How Holland Bloorview is understanding medication use with federated learning

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Doctor doing exam on child


Neurodevelopmental conditions, including autism and attention-deficit/hyperactivity disorder (ADHD), can be associated with significant distress and disability in children. Neurodevelopmental conditions are the largest identifiable subpopulation of children with disabilities and account for up to 14% of all children. The diagnostic labels of autism and ADHD in particular are broad and often lack precision to guide care. This creates a unique challenge when prescribing medications, which can significantly improve outcomes, as there is a lack of markers to guide individualized medication choice. This often results in clinicians prescribing neurodivergent children medications through a trial and error approach. The Bloorview Research Institute is housed in Holland Bloorview Kids Rehabilitation Hospital, Canada’s largest pediatric rehabilitation hospital recognized globally for its unique client population and leadership in childhood care.


The Bloorview Research Institute wanted to explore innovative ways to pilot the analysis of demographic, phenotypic, and medication data from the POND Network. They wanted a cloud-based solution that can analyse datasets from collaborating hospitals and universities with the goal of federating insights on biases in medication prescription patterns based on demographic identities, as well applying machine learning techniques to predict medication use in children with neurodevelopmental conditions.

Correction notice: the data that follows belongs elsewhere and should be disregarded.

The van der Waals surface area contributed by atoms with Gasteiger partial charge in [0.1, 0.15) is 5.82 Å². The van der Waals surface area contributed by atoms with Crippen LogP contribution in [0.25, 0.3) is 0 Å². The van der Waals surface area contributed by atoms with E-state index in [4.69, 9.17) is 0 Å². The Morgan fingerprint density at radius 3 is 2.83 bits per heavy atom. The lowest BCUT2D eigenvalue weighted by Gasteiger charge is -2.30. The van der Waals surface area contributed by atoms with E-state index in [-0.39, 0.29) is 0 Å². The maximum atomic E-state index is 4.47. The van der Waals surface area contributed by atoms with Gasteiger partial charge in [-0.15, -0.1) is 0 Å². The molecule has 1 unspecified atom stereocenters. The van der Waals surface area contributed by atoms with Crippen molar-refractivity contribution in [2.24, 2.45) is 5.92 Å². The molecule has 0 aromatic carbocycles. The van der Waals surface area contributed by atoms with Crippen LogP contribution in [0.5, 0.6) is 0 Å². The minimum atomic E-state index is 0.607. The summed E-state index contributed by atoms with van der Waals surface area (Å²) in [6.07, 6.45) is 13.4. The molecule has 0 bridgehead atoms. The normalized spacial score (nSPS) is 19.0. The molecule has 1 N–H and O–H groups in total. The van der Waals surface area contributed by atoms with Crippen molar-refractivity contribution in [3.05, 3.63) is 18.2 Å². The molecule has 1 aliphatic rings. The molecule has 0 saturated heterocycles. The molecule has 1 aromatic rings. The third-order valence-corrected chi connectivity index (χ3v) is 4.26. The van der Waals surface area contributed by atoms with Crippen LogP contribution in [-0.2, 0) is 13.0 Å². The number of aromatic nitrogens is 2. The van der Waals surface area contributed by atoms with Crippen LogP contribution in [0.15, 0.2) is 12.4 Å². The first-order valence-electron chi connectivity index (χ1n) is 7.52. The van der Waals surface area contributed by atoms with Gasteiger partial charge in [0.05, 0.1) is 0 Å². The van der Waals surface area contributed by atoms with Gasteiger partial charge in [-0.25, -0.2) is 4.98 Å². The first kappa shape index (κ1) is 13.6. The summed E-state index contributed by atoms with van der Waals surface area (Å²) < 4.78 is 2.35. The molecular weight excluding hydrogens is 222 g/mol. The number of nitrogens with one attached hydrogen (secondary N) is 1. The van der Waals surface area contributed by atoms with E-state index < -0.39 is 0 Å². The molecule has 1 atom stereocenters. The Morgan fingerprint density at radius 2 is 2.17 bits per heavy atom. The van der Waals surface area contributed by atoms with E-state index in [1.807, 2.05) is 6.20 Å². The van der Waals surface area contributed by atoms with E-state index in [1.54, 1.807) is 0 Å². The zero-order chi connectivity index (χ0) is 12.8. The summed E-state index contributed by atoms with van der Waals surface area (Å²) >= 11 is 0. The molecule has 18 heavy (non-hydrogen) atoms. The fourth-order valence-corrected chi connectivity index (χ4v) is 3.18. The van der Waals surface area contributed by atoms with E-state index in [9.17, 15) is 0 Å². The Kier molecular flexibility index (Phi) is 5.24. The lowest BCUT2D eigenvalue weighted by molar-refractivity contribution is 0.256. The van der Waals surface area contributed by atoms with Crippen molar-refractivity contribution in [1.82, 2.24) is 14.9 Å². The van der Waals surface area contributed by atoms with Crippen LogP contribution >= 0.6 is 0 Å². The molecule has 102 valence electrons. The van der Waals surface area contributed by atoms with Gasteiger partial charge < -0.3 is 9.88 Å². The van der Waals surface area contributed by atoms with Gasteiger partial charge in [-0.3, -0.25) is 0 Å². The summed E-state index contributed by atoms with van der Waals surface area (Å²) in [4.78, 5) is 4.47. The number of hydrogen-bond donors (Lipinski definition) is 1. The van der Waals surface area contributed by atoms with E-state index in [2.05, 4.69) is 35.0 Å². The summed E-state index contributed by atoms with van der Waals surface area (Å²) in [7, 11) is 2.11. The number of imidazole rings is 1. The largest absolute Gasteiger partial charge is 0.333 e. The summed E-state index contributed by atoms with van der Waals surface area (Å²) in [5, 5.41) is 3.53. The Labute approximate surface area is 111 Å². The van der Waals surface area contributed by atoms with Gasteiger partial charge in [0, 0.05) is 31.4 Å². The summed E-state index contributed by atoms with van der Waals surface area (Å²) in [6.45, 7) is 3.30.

The Bloorview Research Institute leveraged Omics AI to connect disparate datasets from POND partners and analyse it through Workbench. The solution uses Publisher to connect data and Workbench to process it. Machine learning services were also used to support the creation of novel machine learning algorithms.


The Bloorview Research Institute partnered with DNAstack and to help create a modular software solution to analyse demographic, phenotypic, and medication data collected through POND. The resulting insights confirmed findings surfaced in previous scientific publications, as well as generated new hypotheses related to potential biases in medication use based on a child’s ethnicity and family income status. This represents the first machine learning model to be trained across a GA4GH compliant federated network, and has generated significant interest from collaborators to grow the effort to help answer questions that can improve precision healthcare in children.


Samples analysed


Sites networked


Insights generated
The ability to explore multiple datasets from different jurisdictions will give us both the volume and diversity of data to have the power to make transformative discoveries for the lives of kids, youth, and adults with developmental differences and disabilities. Crucially, doing so without having to move the data from local environments will enable us to respect the requests of various communities to protect their privacy and confidentiality.
Dr. Evdokia Anagnostou
Vice President of Research

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